Foreclosure is the process by which a bank or lender takes possession of collateral used to secure a loan. Put another way, foreclosure happens to a homeowner when he or she doesn’t pay their mortgage.

Two Types of Foreclosure

There are two types of foreclosure: judicial foreclosure and trustee’s sale (non-judicial) foreclosure. Some states use one or the other, and some states use both (the lender can usually choose which manner of foreclosure in states that allow both). Judicial foreclosure is just like it sounds: it is a lawsuit by a bank against a lender to secure a judgment of foreclosure. This means paperwork, court proceedings, motions, orders, appraisals, and a formal auction. As such, judicial foreclosure is more expensive for a bank, and takes longer. For information on foreclosure specific to California, read California Foreclosure Law.

A trustee’s sale is a speedy procedure for a bank: The trustee names in the deed of trust (mortgage) simply needs to record a public notice of default to initiate a non-judicial foreclosure against the owner. No court intervention is required. If the owner doesn’t pay in a certain amount of time, the trustee can schedule a public sale of the property.

After a foreclosure, a deed is recorded in the county records showing the new owner as a purchaser of the property in the foreclosure action.

Eviction After Foreclosure – How Long Can I Stay in My Home?

Foreclosure terminates the right of a borrower to remain in possession of a property. However, that does not mean that a borrower must leave immediately upon foreclosure. A lender repossessing a property, or a buyer in a foreclosure, must still honor eviction laws following a purchase in foreclosure. What that means is that if and when a bank repossesses a home in which you were the borrower, and you are still living in the home, the bank cannot send the police, thugs, realtors, or anyone else to unilaterally kick you out–the new owner of the home must follow the legal procedures set forth in your state to evict you.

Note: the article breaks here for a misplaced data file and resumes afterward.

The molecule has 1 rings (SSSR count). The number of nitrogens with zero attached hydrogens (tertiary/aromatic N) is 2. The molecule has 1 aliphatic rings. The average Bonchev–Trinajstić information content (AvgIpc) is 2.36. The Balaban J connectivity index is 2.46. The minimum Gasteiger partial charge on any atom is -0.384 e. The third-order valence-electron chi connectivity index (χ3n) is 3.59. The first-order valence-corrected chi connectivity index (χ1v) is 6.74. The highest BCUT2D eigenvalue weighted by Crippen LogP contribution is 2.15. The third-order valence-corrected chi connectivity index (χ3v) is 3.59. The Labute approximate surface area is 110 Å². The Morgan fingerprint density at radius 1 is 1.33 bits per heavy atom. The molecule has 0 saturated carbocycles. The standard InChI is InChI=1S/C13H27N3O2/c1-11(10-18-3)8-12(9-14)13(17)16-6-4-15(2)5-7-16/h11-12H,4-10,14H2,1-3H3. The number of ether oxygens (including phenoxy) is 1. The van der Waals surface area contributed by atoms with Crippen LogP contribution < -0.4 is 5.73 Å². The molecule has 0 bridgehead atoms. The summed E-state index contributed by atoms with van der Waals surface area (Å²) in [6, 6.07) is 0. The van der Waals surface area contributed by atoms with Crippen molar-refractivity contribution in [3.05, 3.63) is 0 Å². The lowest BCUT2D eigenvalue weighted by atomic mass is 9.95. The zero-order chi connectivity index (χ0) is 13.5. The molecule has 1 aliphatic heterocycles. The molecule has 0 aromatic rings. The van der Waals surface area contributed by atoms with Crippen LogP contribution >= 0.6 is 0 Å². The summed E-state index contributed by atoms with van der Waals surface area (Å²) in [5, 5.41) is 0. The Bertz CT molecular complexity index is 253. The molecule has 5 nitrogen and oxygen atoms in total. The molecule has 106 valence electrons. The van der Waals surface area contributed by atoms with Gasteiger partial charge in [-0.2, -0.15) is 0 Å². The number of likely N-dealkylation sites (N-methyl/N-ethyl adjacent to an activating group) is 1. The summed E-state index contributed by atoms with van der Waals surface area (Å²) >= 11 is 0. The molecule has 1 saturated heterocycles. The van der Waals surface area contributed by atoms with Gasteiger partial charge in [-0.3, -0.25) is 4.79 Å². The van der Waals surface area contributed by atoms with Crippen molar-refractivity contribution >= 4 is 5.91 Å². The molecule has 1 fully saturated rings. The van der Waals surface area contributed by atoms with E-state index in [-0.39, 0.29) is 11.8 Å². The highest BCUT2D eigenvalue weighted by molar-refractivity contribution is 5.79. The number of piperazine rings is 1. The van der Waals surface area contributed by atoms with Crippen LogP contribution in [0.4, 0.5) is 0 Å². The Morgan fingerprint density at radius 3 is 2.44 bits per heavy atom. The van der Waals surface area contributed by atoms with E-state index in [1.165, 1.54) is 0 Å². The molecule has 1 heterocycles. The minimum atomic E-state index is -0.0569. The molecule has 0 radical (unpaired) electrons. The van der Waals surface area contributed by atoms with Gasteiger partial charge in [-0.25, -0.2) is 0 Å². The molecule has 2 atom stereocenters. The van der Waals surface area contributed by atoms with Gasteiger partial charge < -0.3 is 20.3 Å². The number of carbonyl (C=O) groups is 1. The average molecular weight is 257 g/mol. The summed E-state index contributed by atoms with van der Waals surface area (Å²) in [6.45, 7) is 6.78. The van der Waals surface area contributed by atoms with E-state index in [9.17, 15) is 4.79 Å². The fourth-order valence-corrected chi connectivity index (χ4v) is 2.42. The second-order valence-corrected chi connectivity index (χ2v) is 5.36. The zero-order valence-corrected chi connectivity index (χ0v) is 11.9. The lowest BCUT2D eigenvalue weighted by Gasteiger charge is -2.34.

See the next article in the series: What Is a Deficiency Judgement in a Foreclosure | Debt After Foreclosure, and then Credit Repair After Foreclosure.

What that means in terms of time will differ from state to state, but at the very least–even if the new owner works terribly quickly–you might remain in possession for a few weeks; in practical terms a few months is more realistic. But, keep in mind that following a foreclosure, the clock is ticking fairly quickly, and the day of reckoning will come–you will eventually be evicted from your home. Most folks simply leave either before or upon foreclosure, but some unfortunate folks have nowhere to go, so they linger at the home, hoping to use the extra few weeks to get a foothold at a new job and save a few dollars for the next steps, which are never easy.

Keep in mind that when one remains in possession of a foreclosed house, you are essentially a “squatter”–and when you are sued for eviction (and you eventually will be if you don’t either leave or contact the new owner), you will also be sued for the rental value of the home in the post-foreclosure period. An eviction proceeding is a court case, with the filing of a complaint, service of the complaint, court dates, and ultimately a trial. Most jurisdictions have a speedy procedure, but it’ll still takes weeks or months. Letting such a case go all the way is hardly prudent though, but this reality gives you a good bargaining chip to get a reprieve of a few weeks.

A prudent approach might be to contact the new owner (they might actually contact you to find out if you intend to leave voluntarily) and ask for a few weeks before leaving. Most owners would agree to something reasonable rather than go to court to evict you. Keep in mind that an eviction proceeding is a separate legal proceeding from the foreclosure proceeding. It’ll be a different case, before a different judge (most likely), and might even be in a different court. It’ll also hurt your credit independently of the foreclosure, so tread lightly and communicate with the new owner.

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